Embracing Our Gifts

When we think about spiritual gifts, there are some we tend to think of as “big ones” – prophecy, speaking in tongues, miracles. But so much more often, they are little things that God has blessed us with. Maybe even things we ourselves overlook because they come so naturally, or because it just feels right. Or maybe sometimes it’s something we have had to work on or embrace, even though it felt uncomfortable, but we realize it was fear or reluctance, not the gift itself, that was holding us back. Let’s look at some biblical examples of women who were gifted.

Miriam, the sister of Moses, was a leader. She was named right alongside Moses and Aaron as being sent by God in Micah 6:4. She stood with them as they led the Israelites out of Egypt. She led the women in praises to God. Even as a child, she took initiative in helping secure Moses’s safety and security as the adopted son of Pharaoh’s daughter. 

Deborah was the only named woman judge. She was also a prophet. When she told Barak to go to battle, he would only go if she went with him. He must have seen her worth and wisdom as a leader. She went with him and their enemy was defeated.

Martha was one of Jesus closest friends. He stayed at her house often, and so did others. She must have been quite the hostess, skilled at offering hospitality and comfort to those who stayed there. She took care of her guests and made them feel welcome.

Phoebe was a deacon, or servant, in the Lord’s church. Paul called her worthy of honor. He said she had been helpful to many, especially him. I would imagine she had quite the servant’s heart and hands to have been praised so by Paul to the church at Rome.

Priscilla, and her husband Aquila, served alongside Paul. They made tents together, and they also taught others about Christ together. When Apollos was teaching in error, they took him aside and taught him what was accurate. They also hosted the church gathering in their home. Multiple times they are greeted by Paul as fellow co-workers for Christ, even pointing out that they had risked their lives for him. They would have had to been bold and wise, with the ability to explain things patiently and plainly.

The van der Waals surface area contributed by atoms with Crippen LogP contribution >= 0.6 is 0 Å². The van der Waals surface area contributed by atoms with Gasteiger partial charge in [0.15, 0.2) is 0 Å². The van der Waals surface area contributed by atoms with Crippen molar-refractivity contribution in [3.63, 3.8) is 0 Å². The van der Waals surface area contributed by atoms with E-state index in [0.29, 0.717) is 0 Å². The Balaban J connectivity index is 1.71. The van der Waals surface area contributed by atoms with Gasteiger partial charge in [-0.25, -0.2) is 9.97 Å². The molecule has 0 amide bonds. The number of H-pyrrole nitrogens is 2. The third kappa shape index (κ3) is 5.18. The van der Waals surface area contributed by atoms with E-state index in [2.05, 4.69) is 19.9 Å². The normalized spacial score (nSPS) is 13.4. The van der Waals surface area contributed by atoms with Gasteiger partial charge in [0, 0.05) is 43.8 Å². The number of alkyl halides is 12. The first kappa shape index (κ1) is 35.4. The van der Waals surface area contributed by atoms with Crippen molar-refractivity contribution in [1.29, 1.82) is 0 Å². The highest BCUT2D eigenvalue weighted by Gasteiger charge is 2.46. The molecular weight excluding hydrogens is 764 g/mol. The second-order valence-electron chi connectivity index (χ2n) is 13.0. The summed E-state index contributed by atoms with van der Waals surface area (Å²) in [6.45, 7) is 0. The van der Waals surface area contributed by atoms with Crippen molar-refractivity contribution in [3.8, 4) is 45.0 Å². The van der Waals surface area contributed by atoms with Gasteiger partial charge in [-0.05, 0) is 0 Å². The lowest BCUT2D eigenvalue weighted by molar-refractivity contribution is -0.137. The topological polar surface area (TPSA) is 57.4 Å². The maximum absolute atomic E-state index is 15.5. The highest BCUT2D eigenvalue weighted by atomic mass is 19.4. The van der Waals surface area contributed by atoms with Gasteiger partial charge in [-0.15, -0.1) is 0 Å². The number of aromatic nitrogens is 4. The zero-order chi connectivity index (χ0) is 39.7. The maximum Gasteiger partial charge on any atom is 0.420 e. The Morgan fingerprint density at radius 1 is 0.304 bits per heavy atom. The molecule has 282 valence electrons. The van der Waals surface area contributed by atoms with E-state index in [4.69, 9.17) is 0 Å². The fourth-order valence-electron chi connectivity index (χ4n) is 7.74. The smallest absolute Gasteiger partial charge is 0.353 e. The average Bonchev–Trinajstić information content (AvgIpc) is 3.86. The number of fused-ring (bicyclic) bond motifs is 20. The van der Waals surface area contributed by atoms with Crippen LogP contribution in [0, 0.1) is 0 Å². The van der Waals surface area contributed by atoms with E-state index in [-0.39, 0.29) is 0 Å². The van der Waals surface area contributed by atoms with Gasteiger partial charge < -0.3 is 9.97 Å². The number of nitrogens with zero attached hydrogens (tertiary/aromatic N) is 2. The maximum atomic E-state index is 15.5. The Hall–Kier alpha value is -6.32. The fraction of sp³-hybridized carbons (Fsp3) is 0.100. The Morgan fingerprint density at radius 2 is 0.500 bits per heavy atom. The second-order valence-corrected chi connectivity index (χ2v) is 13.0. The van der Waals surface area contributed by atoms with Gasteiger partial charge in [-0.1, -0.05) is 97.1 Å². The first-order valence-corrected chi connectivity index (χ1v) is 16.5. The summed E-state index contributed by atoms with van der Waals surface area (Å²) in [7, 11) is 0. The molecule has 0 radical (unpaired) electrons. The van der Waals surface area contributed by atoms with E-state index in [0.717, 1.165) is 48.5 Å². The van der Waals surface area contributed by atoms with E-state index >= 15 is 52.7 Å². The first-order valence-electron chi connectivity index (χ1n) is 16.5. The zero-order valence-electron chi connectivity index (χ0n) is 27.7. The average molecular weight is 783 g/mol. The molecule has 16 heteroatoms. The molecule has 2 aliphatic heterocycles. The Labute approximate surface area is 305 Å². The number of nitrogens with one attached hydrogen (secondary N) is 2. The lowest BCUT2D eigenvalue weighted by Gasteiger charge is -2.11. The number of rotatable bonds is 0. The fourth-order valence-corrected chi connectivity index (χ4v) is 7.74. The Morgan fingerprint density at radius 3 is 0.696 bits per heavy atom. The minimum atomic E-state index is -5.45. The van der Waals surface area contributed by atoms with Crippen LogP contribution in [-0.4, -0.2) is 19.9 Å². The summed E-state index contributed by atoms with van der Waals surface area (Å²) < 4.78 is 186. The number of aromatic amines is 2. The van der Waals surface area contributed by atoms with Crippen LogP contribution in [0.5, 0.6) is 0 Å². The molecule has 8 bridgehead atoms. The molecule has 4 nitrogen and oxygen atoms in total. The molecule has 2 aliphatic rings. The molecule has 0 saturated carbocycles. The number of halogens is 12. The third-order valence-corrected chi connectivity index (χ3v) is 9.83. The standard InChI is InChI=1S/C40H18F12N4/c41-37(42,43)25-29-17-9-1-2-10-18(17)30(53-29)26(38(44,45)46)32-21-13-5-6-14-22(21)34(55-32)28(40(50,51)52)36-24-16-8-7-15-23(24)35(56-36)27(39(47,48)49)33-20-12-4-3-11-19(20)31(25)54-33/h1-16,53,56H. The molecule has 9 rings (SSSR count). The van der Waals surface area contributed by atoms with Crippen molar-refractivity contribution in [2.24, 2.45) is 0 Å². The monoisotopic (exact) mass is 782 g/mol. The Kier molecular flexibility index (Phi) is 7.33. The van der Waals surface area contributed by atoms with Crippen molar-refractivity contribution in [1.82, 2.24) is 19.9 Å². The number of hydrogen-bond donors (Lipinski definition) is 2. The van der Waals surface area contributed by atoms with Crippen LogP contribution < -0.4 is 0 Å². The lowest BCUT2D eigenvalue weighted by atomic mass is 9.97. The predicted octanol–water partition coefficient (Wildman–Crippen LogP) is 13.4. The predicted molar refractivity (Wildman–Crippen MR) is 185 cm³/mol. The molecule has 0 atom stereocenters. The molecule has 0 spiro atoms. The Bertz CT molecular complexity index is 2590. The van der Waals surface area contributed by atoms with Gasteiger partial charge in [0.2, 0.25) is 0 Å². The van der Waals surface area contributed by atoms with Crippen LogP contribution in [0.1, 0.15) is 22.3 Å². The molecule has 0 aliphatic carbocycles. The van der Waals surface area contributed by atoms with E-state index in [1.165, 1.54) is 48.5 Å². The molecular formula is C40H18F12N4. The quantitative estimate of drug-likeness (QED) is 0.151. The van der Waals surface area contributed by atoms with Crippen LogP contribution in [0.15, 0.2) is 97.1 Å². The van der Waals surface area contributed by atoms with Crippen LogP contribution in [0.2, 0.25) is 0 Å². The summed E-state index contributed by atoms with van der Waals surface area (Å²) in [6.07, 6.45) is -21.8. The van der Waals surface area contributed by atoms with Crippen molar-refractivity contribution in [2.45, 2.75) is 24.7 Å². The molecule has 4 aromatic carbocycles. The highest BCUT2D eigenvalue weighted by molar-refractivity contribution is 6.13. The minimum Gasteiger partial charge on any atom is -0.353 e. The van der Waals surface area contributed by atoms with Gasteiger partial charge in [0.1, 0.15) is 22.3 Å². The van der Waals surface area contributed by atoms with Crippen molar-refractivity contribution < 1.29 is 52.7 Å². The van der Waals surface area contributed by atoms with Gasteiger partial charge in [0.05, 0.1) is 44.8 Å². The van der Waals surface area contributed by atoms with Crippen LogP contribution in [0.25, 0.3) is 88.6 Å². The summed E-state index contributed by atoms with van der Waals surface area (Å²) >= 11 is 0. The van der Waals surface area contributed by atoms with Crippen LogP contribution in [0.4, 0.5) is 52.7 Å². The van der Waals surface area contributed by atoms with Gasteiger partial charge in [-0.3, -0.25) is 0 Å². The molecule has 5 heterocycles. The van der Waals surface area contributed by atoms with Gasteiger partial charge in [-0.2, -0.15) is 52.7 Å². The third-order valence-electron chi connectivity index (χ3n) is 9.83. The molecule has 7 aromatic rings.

Lydia was another member of the early church. She also housed Paul and others for a short time. We are also told she was a merchant of purple cloth. This means she was probably a skilled businesswoman, hardworking and wise. In such a position, she may have also had connections, and been influential, whether selling her cloth or leading others to Christ.

Then we have Mary, the mother of Jesus. What great faith she had, even as a young lady, to be able to tell God she was willing to follow His will. That had to have been tremendous pressure, to be told you are going to be the mother of God’s son, the Messiah. But she didn’t doubt. Not when she became pregnant. Not when He started His ministry. Not even when He was on the cross. She trusted God though it all. 

All of these women had different talents and gifts. They lived in different places, in different time periods. They each had different jobs God gave them to do. Whether they were leading, serving, or simply trusting, their lives brought glory to God. They each in their own way had impact on the lives of others. Each one of them, in their own way, was priceless. 

In the same way, we should look at the gifts and talents God has given us and ask ourselves how can we use them to serve others and bring glory to God. Maybe your gift is to teach, or to offer hospitality. To be a leader, or an encourager. Maybe your gift is ministry. Working with words, or acts of physical service. Maybe you have great capacities of faith or love. Whatever it is that God has blessed you with, hone it and use it. Be a blessing to those around you.  Being able to serve God and impact others with your gifts is priceless. 

Exodus 2 & 15; Judges 4 & 5; Luke 10; John 11; Romans 16; Acts 18; Acts 16; Luke 1 & 2

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